Jonathan Crawford most likely did not join the regular Army troops who "escorted" these Cherokees along the Trail of Tears. He did, however, serve once more with Major William Lauderdale's re-formed Batallion of Tennessee Mounted Infantry Volunteer Militia. This group fought the Seminole Indians in Florida during the Second Seminole War. Crawford arrived in Florida in November, 1837, and served there for six months until his unit was disbanded in Baton Rouge, Louisiana the following May. (Note: It was not uncommon in those days for militia formed to serve for a limited period of time under specific commanders would reform later under the same commanders.)

Jonathan Crawford's service as a Private in Captain Richard E. Waterhouse's Company of Major William Lauderdale's Battalion of Mounted Infantry in Brigadier General R. G. Dunlap's East Tennessee Mounted Infantry Volunteers is confirmed by his appearance in the muster roll of the Brigade, taken around June of 1836. (Note that this transcription of the muster roll incorrectly lists the date as 1832.)

His service a year later (1837) in Major William Lauderdale's Tennessee Volunteer Mounted Infantry (Five companies of volunteers, one of which was led by Captain Richard E. Waterhouse) is confirmed by his widow O.C. Sarah Smith Crawford’s 1851 pension application before the Bledsoe County, Tennessee commissioners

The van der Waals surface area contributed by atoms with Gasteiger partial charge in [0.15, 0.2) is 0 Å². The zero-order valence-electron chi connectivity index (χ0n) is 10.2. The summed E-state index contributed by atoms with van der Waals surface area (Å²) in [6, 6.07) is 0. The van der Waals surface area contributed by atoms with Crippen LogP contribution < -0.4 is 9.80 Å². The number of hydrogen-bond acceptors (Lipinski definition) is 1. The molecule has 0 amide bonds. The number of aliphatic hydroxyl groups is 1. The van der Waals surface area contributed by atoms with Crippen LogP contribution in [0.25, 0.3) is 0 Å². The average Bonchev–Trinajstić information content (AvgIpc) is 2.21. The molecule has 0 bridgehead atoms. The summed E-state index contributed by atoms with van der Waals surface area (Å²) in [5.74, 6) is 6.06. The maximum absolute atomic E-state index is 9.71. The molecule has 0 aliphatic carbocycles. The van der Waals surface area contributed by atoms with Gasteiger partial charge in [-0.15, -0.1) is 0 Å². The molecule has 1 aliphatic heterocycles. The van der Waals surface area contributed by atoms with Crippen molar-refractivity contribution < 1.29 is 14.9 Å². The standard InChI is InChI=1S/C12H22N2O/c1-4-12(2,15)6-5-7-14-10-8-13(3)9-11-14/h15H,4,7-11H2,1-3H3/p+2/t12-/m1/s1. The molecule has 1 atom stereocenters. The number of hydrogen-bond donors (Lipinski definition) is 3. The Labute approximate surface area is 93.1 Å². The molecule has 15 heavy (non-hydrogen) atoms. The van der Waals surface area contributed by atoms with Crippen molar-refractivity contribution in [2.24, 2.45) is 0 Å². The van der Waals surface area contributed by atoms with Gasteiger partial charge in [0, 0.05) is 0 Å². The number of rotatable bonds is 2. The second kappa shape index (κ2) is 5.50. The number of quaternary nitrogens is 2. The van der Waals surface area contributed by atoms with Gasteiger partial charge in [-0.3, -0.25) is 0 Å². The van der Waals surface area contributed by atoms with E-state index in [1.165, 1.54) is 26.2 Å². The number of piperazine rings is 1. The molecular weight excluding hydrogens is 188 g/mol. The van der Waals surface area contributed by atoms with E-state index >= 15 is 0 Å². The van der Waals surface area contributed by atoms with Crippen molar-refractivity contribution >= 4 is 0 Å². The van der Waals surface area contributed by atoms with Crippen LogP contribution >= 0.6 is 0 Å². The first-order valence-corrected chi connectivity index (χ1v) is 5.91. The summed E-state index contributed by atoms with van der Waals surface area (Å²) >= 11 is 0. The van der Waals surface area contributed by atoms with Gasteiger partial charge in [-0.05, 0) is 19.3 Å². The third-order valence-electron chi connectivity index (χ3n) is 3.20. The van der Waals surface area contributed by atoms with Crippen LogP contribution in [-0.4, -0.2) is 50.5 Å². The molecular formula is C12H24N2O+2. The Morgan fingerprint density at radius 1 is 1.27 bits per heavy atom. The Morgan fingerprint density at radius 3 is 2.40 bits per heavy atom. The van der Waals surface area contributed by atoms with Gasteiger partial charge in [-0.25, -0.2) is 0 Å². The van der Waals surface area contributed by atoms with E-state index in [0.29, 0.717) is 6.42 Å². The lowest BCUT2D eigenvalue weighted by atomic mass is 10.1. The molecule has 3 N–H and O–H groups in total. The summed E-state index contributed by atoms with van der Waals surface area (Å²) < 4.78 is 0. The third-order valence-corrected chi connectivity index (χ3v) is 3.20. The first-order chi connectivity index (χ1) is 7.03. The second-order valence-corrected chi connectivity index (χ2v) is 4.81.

Meanwhile, William J. Crawford (Elizabeth Warren's great-great grandfather who would, fifty-seven years later, falsely claim that his mother was Cherokee in that now-infamous 1894 Oklahoma Territory marriage license application) was born in Bledsoe County, Tennessee in 1837. This was just a few months after his father apparently helped remove thousands of Cherokees from their homes and a few months before his father went off to fight Seminole Indians in Florida.

His father, Jonathan Crawford, Elizabeth Warren's great-great-great grandfather, died in Jackson County, Tennessee in 1841. His mother, O.C. Sarah Smith Crawford, died sometime between 1860 and 1870 - most likely in Bledsoe County, Tennessee.

Neither O.C. Sarah Smith Crawford, Jonathan Crawford, nor any of their seven other children, apparently ever claimed that O.C. Sarah Smith Crawford had Cherokee heritage.

As recently as two weeks ago, Ms. Warren publicly claimed to have Native American ancestry. In Dorchester, Massachusetts on April 27 at the Bricklayers and Allied Craftsmen Apprentice Training Center she stated,  “I am very proud of my Native American heritage.” Yet, decades after she first made this same claim, it now appears that it is without any foundation.

It is time for Ms. Warren to publicly acknowledge the truth of her ancestry. It is time for her to admit that she has no Native American heritage that she can prove; and it is time for her to acknowledge instead, that she is likely a direct descendant of a Tennessee Militiaman who apparently rounded up the ancestors of those who truly have Cherokee heritage, the first step in their forced removal from the Southeastern United States to Oklahoma over the long and tragic Trail of Tears.

Michael Patrick Leahy is the Editor of Broadside Books’ Voices of the Tea Party e-book series, and author of Covenant of Liberty: The Ideological Origins of the Tea Party Movement.